The Lost Art Of Map Reading – Part 2

The Lost Art Of Map Reading - Part 2In part one, we discussed what is on, and just how a topographical map can really be useful (especially with EMP attacks and grid failures constantly threatening our extremely “advanced” world). In part two of The Lost Art of Map Reading, we will explore more into how the compass and map work together, and just what a survivor should do should they find themselves without a map or compass altogether.

Using a Compass

Of all the many different types of compass out there in the supermarket world, a simple orienteering compass is the best bet for hiking and general outdoor use. Any sort of compass will do, however, in a survival like situation (including handcrafted ones! later discussed).

Main Parts of a (Orienteering) Compass:


The hard, flat piece that houses all the parts of the compass. Typically has rulers along its straight edges (these edges are useful for putting lines down on a map).

Direction-of-Travel Indicator

Arrow-marked on the base plate that you use to point in the direction you intend to go.


Each edge is marked with rulers that correspond with various map scales.

Index Pointer

Bottom-end of the direction-of-travel indicator, used for taking degree readings.

Declination Marks

These are used to orient the compass in areas with known declination.

The Needle/Its Housing

A magnetized piece of metal, one end red indicating north, that rotates freely when the compass is held level. Its housing is a plastic cover with liquid that surrounds the needle.

The Air Bubble

The air bubble inside the housing is used to show whether or not you are holding the compass level.

Orienting Arrow

Used to orient a compass to a map. Shown on the bottom of the housing unit, and rotates when the dial is turned.

Orienting Lines

Series of lines marked around the housing unit.

How the Compass Works

In basic terms, there is a massive (though fairly weak) magnetic field that encompasses the earth. The magnetized needle inside the compass is aligned with said magnetic field. In essence, think of the center of the earth as a big bar magnet (upside down to what we call North and South). Being that the earth’s “bar magnets’” south end is at the North pole, the compasses needle is pulled toward the north.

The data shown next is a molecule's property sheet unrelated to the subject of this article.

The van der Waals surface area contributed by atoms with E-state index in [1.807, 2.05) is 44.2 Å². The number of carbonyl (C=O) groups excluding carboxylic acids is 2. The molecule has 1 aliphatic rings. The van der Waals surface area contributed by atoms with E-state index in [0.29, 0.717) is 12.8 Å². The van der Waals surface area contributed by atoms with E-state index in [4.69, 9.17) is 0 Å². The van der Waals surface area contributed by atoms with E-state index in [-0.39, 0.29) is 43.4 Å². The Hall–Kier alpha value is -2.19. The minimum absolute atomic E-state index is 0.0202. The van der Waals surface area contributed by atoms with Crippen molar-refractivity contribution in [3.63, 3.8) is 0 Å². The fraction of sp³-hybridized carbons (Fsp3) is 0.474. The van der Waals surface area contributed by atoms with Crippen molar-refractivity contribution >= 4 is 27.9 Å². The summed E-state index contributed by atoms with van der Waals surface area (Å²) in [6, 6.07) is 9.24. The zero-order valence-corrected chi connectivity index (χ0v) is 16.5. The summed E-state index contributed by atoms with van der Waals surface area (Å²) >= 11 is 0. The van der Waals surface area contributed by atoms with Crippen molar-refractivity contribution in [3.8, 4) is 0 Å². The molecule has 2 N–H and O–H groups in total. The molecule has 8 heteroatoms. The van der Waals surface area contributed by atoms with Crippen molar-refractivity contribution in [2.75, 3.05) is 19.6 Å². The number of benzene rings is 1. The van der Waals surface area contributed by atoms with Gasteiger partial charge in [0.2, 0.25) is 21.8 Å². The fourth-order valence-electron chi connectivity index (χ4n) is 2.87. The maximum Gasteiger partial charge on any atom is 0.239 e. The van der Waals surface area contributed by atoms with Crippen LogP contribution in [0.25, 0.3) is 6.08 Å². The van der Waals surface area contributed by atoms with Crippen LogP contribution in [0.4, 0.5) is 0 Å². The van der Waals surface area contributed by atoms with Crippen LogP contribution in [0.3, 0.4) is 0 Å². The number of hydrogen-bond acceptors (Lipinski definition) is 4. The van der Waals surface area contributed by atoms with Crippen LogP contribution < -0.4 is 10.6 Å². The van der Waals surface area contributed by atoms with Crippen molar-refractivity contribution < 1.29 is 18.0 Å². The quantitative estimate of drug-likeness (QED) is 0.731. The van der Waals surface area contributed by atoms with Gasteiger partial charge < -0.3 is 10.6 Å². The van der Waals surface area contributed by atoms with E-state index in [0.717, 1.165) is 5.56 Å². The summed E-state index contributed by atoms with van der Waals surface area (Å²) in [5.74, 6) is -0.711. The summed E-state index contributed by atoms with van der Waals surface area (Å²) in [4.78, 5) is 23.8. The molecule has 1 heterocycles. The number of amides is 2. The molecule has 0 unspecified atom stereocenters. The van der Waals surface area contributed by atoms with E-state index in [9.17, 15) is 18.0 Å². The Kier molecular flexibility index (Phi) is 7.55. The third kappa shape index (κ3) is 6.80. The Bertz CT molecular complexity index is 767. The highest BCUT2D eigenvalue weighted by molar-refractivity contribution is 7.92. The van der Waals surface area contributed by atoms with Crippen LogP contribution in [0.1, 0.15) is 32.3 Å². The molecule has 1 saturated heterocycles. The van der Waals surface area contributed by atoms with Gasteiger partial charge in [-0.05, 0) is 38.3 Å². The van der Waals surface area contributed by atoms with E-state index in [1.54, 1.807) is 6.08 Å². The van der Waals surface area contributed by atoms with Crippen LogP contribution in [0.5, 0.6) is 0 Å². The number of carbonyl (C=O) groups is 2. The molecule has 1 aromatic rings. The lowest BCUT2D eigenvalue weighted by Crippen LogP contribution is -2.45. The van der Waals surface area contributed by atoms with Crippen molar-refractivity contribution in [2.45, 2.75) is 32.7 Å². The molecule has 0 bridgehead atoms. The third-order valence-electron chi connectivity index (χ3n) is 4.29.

Reading the Compass

To properly read your compass, follow these tactics:

  • Hold the compass flat and stead in your hand so that the direction-of-travel indicator is pointing away from you.
  • Look at the compass and see where the needle points.
  • Turn your body keeping the compass (you will notice that the needle will continue to point in the same direction as the compass rotates).
  • Keep turning until the needle points to the East quadrant, keeping the direction of travel indicator directly in front of you.
  • Here is where the reading may get tricky for beginner compass handlers: Now that the needle is pointing East (you are not facing East!!!), you must now turn the compass dial until the “orienting arrow” and the North mark are aligned with the north end of the needle. Now you can read the heading that is marked by the index pointer.

Always remember to try to keep the compass away from any metal that may be in your pack, as this will risk you a false reading on the compass.

Magnetic Variation/Declination

If you are using a compass, at any time, it is extremely important to understand what exactly “declination” means.

In case you are not familiar, there is not (exactly) one “north”; in fact, there are 3.

True North

The fixed geographical location of the North Pole. Under most normal conditions, this north has little to do with the subject of navigation.

Magnetic North

The strong attraction to which your compass points. However, and this is important, this magnetic force is not constant.

Grid North

Grid North would be the vertical lines found on a grid-style map.

The magnetic north is never constant, meaning that the compass needle will be subject to its variations. The only way to make up for the difference between Grid North and Magnetic North is to calculate the annual change (this is why it is very important to keep up-to-date maps).

An updated map will show the direction of magnetic variation that is occurring then. This variation, though typically very small, is then added to or subtracted from the Grid North, and will provide a more precise bearing.

Following a Line of Travel with a Compass

This simply means stopping periodically during a hike to perform a quick reading. Once you have gotten a bearing on your direction (to the degree), plainly stop every once in a while to check your heading and be sure that you are still heading on the right degree.

Why you should always carry a sewing needle and a magnet in your survival kit: 

  1. Because they are both small, and take up very little room.
  2. Because if you rip your pants while lost in the woods, you can patch them right up! (just kidding…). Seriously, the reason is, that with both a needle and a magnet, you can create your own “homemade” (or better yet, wood-made) compass. In fact, to make an improvised compass you can use any suitable metal object so long as it can be magnetized.